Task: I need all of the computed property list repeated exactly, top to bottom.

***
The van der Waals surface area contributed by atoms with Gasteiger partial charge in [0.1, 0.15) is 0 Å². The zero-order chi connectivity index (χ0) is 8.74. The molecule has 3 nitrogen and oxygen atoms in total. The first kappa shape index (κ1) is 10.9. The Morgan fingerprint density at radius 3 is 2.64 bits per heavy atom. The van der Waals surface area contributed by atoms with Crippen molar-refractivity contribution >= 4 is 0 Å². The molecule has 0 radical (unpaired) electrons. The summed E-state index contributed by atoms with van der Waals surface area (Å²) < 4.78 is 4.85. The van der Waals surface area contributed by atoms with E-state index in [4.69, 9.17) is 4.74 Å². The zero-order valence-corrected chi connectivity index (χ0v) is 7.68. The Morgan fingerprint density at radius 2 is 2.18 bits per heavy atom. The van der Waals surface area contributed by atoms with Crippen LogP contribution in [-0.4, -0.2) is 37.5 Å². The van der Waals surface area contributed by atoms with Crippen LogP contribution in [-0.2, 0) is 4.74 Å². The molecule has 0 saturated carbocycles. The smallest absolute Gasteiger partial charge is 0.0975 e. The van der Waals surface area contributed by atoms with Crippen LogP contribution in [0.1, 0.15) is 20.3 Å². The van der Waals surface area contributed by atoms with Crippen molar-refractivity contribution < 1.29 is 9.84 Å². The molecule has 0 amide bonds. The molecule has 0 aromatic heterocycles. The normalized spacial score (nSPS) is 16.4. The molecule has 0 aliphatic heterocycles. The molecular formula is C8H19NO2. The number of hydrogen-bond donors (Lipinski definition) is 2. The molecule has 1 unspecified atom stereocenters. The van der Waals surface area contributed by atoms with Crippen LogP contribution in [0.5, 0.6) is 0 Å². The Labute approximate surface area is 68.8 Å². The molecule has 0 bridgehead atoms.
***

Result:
The van der Waals surface area contributed by atoms with Gasteiger partial charge in [0.1, 0.15) is 0 Å². The zero-order chi connectivity index (χ0) is 8.74. The molecule has 3 nitrogen and oxygen atoms in total. The first kappa shape index (κ1) is 10.9. The Morgan fingerprint density at radius 3 is 2.64 bits per heavy atom. The van der Waals surface area contributed by atoms with Crippen molar-refractivity contribution >= 4 is 0 Å². The molecule has 0 radical (unpaired) electrons. The summed E-state index contributed by atoms with van der Waals surface area (Å²) < 4.78 is 4.85. The van der Waals surface area contributed by atoms with E-state index in [4.69, 9.17) is 4.74 Å². The zero-order valence-corrected chi connectivity index (χ0v) is 7.68. The Morgan fingerprint density at radius 2 is 2.18 bits per heavy atom. The van der Waals surface area contributed by atoms with Crippen LogP contribution in [-0.4, -0.2) is 37.5 Å². The van der Waals surface area contributed by atoms with Crippen LogP contribution in [-0.2, 0) is 4.74 Å². The molecule has 0 saturated carbocycles. The smallest absolute Gasteiger partial charge is 0.0975 e. The van der Waals surface area contributed by atoms with Crippen LogP contribution in [0.1, 0.15) is 20.3 Å². The van der Waals surface area contributed by atoms with Crippen molar-refractivity contribution < 1.29 is 9.84 Å². The molecule has 0 amide bonds. The molecule has 0 aromatic heterocycles. The normalized spacial score (nSPS) is 16.4. The molecule has 0 aliphatic heterocycles. The molecular formula is C8H19NO2. The number of hydrogen-bond donors (Lipinski definition) is 2. The molecule has 1 unspecified atom stereocenters. The van der Waals surface area contributed by atoms with Crippen LogP contribution in [0.5, 0.6) is 0 Å². The Labute approximate surface area is 68.8 Å². The molecule has 0 bridgehead atoms.